April 5, 1945 - Bivouac near Breitenbach, Germany
Blue Mike: "A close screening action was initiated following a report that survivors of the 6th SS Nord Division had been ordered to change into civilian clothes for the purpose of making their escape into Bavaria. All small towns in the regimental area were screened by a house-to-house search, the woods were mopped up and a close control of civilians was established... Co. M, less the 1st MG Platoon, had been ordered to sweep and clear two small villages northwest of Breitenbach at 0800. We completed this assignment by 1000....A system of motor patrols, outposts and listening posts was established for the night as the units buttoned up. Co. M participated in outpost duty up to two km to our front and in motor patrols...At 2030 we were alerted to be prepared to move to the vicinity of Fulda tomorrow morning."
April 6, 1945 - Maberzell, Germany
Blue Mike: We've surely been having some lousy weather lately as it has been cloudy and rainy most of the time. We slept out in the rain night before last, but found a shed and two warehouses for most of our men last night...Co. M and the rest of the 3d Battalion prepared close out its area near Breitenbach for movement forward. At 0600, we were loaded on QM trucks and began the displacement of approximately 25 miles to the general vicinity of Fulda. Our route of march via convoy from Breitenbach was north through Hauswitz and to Hosenfeld where we detrucked at 0830.
Blue Mike: "We deployed and began a sweep of the Forst Grossenluder via Giesel, Neiderrode, Hainbach and on to Maberzell. We had completed a foot march of 13 km or 8 miles in a search and occupy operation. The Forst Grossenluder sweep resulted in the capture of 70 POWs in this mopping-up exercise by the 14th Infantry. A house-to-house search was made in the towns, and the woods in between were thoroughly searched. The weather continues bad with uninterrupted light rain. The road was very muddy. The 2d MG Platoon and the 3d Mortar Platoon were in direct support of the battalion in this sweep. The 1st MG Platoon was still on guard duty at Eberstadt. We made our way into Maberzell, three miles west of Fulda, at nightfall....At 2000 Co. M was billeted in Maberzell for the night. We received word that the 1st MG Platoon would rejoin us tomorrow. At 2200, we received the order to move eastward tomorrow morning. The billeting parties are to be at regimental headquarters in Fulda ready to move promptly at 0600."
April 7, 1945 - Kaltensundheim, Germany
Blue Mike: At 0930, the company loaded on trucks in Maberzell and started the displacement to Kaltensundheim. As was the case in nearly every move forward, the motorized elements of Co. M would drop into the QM truck convoy. We arrived in Kaltensundheim at 1500 after a move of 25 miles. The weather had improved and was starting to clear. The day continued cool, clear and bright. The roads were still muddy but drying....The company was billeted in Kaltensundheim for the night. All of the company's machine-gun-mounted jeeps were active in roving patrols during the afternoon. [I remember being involved in some of these patrols.] and up until near midnight."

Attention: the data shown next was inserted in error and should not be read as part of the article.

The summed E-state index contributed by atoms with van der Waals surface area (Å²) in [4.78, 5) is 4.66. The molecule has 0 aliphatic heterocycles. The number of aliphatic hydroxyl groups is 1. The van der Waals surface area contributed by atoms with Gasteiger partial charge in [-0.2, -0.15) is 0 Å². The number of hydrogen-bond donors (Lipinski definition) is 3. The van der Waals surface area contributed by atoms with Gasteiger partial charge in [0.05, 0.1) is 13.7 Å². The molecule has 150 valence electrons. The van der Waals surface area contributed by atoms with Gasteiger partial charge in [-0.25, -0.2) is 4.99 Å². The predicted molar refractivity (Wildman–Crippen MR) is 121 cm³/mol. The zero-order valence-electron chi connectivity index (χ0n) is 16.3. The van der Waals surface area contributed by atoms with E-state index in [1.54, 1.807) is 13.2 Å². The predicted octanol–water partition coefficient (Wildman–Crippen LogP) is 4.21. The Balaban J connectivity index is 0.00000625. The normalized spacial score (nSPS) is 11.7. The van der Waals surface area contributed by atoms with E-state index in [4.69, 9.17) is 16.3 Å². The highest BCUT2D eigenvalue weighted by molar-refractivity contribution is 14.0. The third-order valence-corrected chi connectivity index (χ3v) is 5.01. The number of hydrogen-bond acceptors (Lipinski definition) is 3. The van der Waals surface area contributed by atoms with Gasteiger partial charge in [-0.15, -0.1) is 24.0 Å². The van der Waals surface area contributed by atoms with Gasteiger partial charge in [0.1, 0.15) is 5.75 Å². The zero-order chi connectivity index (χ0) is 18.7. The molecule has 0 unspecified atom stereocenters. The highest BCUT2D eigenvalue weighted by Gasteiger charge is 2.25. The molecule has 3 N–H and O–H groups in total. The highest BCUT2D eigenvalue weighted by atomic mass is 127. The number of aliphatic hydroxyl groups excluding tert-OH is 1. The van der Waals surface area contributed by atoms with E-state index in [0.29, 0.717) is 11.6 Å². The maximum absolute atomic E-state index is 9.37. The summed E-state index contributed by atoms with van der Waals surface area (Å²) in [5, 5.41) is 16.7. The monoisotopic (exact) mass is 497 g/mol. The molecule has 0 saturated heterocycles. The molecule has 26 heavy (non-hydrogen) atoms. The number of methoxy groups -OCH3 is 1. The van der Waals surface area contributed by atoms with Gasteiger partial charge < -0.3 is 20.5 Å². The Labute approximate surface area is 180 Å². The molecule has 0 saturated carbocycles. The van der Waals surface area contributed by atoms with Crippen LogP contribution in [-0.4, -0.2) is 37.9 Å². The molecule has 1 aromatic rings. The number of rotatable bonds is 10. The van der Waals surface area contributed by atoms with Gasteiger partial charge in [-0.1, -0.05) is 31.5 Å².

April 8, 1945 - Kaltensundheim, Germany
Blue Mike: ..."The company had machine-gun mounted jeep patrols active throughout the day. The weather was crisp and clear....The company remained billeted in Kaltensundheim for the night...We were at our most northerly advance into Germany. From now on, we would be traveling in a south-southeast direction until we met the Russians....We have stayed in houses the last two nights and it was much appreciated. The first night it was raining and last night there was frost on everything."
April 9, 1945 - Dreissigacker, Germany
Blue Mike: "This is the second morning in Kaltensundheim with very little to do....The company continued jeep patrols in the morning. The weather was cool and clear....At 1400 we loaded on trucks and traveled ten miles to Dreissigacker, just outside of Meiningen, arriving at 1500, where we billeted for the night."
April 10, 1945 - Meiningen, Germany
Blue Mike: "The company continued jeep patrols for most of the day. The weather was hazy with one mile visibility in the morning but burned off by noon to four miles visibility. The nights have been clear...At 1830 the company loaded on trucks in Dreissigacker for a two mile ride into Meiningen, arriving at 1900 to relieve elements of the 2d Battalion, 66th Infantry. The 3d Battalion was now in regimental reserve.....We billeted for the night in Meiningen. Again, we were called upon for night patrols in and around the city. At 1855 the 3d Battalion reverted to attachment to XII Corps, relieving 2d Battalion, 66th Infantry, vicinity of Meiningen. This means were are now on call by Corps to handle hot spots. We are now in reserve."